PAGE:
Adolescence, Brain Injury, and Sexuality

Adolescence, Brain Injury, and Sexuality: Promoting Sexual Health

By Carolyn Rocchio

Puberty is the initiation of many hormonal and physical changes in the body – all of which frame a teenager’s identity, sense of self, independence and world view (Barton & Tepper).

The transition from childhood to adolescence is fraught with many physical and emotional changes. It can be a difficult time for the child and parents alike. Most families experience a period of major adjustment to the child’s changing mannerisms, quest for privacy and greater independence. When a child experiences a brain injury, either at a younger age or during this period of transition, it commonly creates many more problems than a child arriving at this age without a brain injury.

What does research tells us about adolescents and brain injury?

Research has been limited but a few studies have indicated that these youngsters:

•  have more than average difficulties in how they view themselves

•  often experience depression

•  function better when gender identity was well established before the injury.

•  will have difficulty with social behavior, such as, inappropriate touching, sexual aggression, and exhibitionism.

Rehabilitation professionals need to be knowledgeable about sexual development when treating these youngsters.  Sexual development includes physiological development, psychological development, social development and development of sexual knowledge (Barton & Tepper). Puberty is a time when adolescents can be highly emotional as they try to figure out issues relative to their development of self-esteem.  Changes in communication skills after a brain injury can make it even more difficult for adolescents to develop socially, understand relationships, identify gender roles, comprehend sex education, use contraception, and take responsibility for their actions.

Just as adults may experience hyposexuality and hypersexuality, so too do adolescents. When adolescents seem to have little or no interest or curiosity about sexuality, as most youngsters normally do at an age when hormones begin raging, they may be experiencing hyposexuality. The opposite effect of hypersexuality can become a very difficult behavior management issue. These adolescents often make crude remarks indiscriminately, masturbate or exhibit their genitals in public, tell off color jokes and display socially unacceptable behavior.

Congenital vs. Acquired Brain Injury

Adolescents normally experience a myriad of changes during adolescence.  Transitioning through this phase can be very emotional and puzzling at times as their bodies change along with their self perception. An injury at birth prepares a child very differently for the adolescent experience. Congenitally injured youngsters are often subjected to many tests and evaluations as they pass through their developmental years.  They may view their bodies as objects of evaluations. “Human touch has objectified the child’s body and it is not uncommon for children born with brain injuries to be unable to distinguish {good touch} from {bad touch.” (Barton and Tepper). They may experience a blurring of the line between what is right and what is wrong.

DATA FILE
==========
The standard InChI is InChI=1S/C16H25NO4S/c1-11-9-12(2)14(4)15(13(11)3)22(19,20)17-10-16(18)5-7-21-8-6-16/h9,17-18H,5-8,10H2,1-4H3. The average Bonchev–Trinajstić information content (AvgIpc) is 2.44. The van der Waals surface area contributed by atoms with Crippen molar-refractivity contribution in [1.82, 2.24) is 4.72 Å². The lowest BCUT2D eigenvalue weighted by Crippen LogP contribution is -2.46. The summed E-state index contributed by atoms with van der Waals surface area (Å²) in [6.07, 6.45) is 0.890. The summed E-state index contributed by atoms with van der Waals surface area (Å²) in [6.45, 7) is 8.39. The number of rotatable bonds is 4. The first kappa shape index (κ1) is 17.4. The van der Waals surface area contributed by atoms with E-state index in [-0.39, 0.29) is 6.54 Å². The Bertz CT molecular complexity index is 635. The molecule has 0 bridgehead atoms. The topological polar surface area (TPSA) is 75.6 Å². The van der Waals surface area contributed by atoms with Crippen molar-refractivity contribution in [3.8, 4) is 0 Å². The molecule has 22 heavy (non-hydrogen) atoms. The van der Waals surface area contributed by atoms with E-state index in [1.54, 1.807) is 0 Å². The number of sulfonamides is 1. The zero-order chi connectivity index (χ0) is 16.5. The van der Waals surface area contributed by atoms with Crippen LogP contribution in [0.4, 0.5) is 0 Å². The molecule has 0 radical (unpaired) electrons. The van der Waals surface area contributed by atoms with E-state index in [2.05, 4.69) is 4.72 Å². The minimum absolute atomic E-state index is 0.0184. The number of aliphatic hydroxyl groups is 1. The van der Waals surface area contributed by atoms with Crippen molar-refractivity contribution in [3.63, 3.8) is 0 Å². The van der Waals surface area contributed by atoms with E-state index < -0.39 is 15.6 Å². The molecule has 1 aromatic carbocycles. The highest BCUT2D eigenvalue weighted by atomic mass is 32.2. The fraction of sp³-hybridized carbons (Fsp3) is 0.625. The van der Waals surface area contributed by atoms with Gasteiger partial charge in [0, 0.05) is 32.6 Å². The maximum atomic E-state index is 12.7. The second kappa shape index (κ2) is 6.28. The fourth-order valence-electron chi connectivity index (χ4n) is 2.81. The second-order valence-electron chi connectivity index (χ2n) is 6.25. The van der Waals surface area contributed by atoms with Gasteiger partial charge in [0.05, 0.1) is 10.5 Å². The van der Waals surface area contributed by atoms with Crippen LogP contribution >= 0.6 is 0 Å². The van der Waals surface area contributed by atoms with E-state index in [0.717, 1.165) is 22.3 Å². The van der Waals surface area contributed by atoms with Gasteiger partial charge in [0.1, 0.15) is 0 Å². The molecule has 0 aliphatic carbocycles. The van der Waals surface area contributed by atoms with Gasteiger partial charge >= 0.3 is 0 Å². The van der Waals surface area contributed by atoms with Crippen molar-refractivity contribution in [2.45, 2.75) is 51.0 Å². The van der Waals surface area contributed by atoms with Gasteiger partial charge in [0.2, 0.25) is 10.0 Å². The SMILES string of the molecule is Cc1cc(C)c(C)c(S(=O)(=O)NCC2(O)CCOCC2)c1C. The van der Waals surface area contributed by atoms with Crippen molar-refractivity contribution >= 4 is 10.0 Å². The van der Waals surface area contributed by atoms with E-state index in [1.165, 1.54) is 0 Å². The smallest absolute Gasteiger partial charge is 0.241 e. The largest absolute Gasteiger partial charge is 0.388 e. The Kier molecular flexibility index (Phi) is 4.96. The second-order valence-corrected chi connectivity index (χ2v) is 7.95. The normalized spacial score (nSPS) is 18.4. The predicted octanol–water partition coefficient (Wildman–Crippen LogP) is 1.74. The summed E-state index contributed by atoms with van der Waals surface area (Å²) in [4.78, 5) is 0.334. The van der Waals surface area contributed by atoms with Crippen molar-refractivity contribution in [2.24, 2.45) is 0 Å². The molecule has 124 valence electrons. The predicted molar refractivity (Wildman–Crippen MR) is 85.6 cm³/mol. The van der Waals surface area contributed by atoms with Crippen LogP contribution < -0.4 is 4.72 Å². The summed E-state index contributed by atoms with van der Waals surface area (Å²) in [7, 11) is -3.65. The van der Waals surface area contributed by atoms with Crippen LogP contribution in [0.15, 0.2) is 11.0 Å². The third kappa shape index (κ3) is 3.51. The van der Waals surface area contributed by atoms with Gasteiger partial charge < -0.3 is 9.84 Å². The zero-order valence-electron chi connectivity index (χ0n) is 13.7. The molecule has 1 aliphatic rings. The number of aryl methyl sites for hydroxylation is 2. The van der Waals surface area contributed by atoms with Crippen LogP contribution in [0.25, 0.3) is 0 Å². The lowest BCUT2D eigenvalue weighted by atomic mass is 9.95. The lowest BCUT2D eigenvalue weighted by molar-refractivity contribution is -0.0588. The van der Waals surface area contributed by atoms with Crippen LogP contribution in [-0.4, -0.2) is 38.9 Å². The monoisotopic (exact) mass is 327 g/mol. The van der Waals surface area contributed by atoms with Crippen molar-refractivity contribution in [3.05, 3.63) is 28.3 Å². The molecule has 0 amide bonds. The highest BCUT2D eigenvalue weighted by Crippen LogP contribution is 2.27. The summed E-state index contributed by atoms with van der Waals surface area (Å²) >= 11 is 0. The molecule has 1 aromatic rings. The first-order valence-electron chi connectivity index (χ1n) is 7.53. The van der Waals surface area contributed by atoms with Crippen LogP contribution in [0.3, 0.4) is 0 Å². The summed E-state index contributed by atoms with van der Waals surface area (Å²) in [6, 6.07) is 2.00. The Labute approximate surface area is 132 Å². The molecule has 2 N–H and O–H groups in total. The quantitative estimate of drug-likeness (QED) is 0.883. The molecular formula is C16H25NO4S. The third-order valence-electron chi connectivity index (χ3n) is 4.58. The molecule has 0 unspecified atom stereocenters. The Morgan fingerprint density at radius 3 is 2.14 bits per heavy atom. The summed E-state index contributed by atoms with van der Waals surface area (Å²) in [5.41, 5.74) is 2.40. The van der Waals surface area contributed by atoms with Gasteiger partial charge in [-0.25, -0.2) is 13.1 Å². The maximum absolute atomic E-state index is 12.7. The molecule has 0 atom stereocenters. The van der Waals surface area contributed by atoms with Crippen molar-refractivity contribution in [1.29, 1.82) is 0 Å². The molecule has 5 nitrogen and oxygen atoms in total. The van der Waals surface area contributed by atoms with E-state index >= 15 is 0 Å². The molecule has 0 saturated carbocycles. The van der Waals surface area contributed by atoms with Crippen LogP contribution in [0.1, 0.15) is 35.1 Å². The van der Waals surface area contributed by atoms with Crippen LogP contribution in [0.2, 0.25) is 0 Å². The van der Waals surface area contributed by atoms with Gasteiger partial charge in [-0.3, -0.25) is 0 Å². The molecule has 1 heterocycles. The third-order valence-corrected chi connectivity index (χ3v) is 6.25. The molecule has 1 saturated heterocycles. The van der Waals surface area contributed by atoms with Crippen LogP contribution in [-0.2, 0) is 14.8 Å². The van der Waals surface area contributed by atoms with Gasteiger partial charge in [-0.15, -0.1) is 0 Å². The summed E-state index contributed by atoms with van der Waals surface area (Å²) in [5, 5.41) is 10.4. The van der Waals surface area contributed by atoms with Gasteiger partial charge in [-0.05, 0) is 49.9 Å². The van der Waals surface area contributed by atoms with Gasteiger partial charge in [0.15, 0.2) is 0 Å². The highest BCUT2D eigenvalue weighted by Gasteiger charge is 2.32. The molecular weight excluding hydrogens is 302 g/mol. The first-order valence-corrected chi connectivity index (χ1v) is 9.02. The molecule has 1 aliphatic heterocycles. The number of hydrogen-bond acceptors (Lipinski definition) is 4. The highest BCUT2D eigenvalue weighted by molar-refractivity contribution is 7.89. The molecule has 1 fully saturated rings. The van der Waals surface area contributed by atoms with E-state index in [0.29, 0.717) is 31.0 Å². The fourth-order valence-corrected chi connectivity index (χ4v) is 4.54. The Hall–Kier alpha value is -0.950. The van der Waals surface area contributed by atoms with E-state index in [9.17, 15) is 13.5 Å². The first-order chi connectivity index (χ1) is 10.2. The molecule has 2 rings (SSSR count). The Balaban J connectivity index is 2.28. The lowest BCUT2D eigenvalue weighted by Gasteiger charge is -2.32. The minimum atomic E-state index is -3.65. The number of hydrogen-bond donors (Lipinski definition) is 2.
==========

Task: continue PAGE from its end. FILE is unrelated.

When the brain injury occurs after birth, yet during the developmental years, the adolescent period will still have the usual changes. However, the issues may be somewhat different depending on the level of learning, life experience and cognitive preservation. All adolescents experience some degree of cognitive change as a normal consequence of hormonal changes, such as:

•  poor problem solving and judgment

•  impaired reasoning skills 

•  memory and attention difficulties

•  mood swings

•  disinhibited thought and actions, an inability to judge what is private and what may be appropriate in public settings

•  inability to read social cues from others and poor ability to manage relationships

These common problems may be magnified as a result of brain injury, making management very difficult for parents as well as extended family, teachers and peers whom, for lack of understanding, often choose to distance themselves from the adolescent.

Promoting Healthy Sexual Attitudes

42-16795579Sex education is vital for developing wholesome attitudes about sex. All instruction should be clear and structured and leave the adolescent knowledgeable about body parts, sexual acts, safe sex and awareness that sexual health is not just intercourse. The goal is to help adolescents with brain injuries understand that although they may have some residual cognitive and physical deficits, they are still sexual beings. They must feel free to communicate with family, providers and others appropriately and comfortably about sexual issues and have opportunities to meet with and form relationships with others as appropriate. Families must be vigilant about monitoring abuse in all settings particularly when others besides the family are providing care. All adolescents with brain injury need help in realizing their dream to be like their peers.


Barton, B, Tepper, M. Adolescence, Brain Injury, and Sexuality: Promoting Sexual Health. Brain Injury/Professional. 7(1) 18-20, 2010.

Recommended reading:

This Fact Sheet is based on an article: Adolescence, Brain Injury, and Sexuality: Promoting Sexual Health. Brain Injury/Professional. 7(1) 18-20, 2010. Brain Injury/Professional is the largest professional circulation publication on the subject of brain injury and is the official publication of the North American Brain Injury Society (NABIS). Brain Injury Professional is published jointly by NABIS and HDI Publishers. Members of NABIS receive a subscription as a benefit of NABIS. Visit to order the entire issue or become a member.


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